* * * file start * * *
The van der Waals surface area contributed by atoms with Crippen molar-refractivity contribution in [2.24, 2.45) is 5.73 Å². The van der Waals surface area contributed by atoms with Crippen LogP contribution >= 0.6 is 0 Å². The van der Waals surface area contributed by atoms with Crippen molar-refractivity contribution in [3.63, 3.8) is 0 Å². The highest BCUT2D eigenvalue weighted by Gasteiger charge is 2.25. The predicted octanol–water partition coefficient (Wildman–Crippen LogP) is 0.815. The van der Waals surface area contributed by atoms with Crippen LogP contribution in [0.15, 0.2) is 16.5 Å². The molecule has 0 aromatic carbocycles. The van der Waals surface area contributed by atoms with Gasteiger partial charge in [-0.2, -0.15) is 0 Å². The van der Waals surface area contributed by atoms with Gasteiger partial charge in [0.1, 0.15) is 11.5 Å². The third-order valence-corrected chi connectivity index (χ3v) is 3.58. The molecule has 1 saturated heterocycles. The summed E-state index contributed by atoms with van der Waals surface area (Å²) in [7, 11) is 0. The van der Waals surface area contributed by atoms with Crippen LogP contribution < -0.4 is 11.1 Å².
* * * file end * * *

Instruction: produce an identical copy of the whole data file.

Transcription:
The van der Waals surface area contributed by atoms with Crippen molar-refractivity contribution in [2.24, 2.45) is 5.73 Å². The van der Waals surface area contributed by atoms with Crippen LogP contribution >= 0.6 is 0 Å². The van der Waals surface area contributed by atoms with Crippen molar-refractivity contribution in [3.63, 3.8) is 0 Å². The highest BCUT2D eigenvalue weighted by Gasteiger charge is 2.25. The predicted octanol–water partition coefficient (Wildman–Crippen LogP) is 0.815. The van der Waals surface area contributed by atoms with Crippen LogP contribution in [0.15, 0.2) is 16.5 Å². The molecule has 0 aromatic carbocycles. The van der Waals surface area contributed by atoms with Gasteiger partial charge in [-0.2, -0.15) is 0 Å². The van der Waals surface area contributed by atoms with Gasteiger partial charge in [0.1, 0.15) is 11.5 Å². The third-order valence-corrected chi connectivity index (χ3v) is 3.58. The molecule has 1 saturated heterocycles. The summed E-state index contributed by atoms with van der Waals surface area (Å²) in [7, 11) is 0. The van der Waals surface area contributed by atoms with Crippen LogP contribution < -0.4 is 11.1 Å².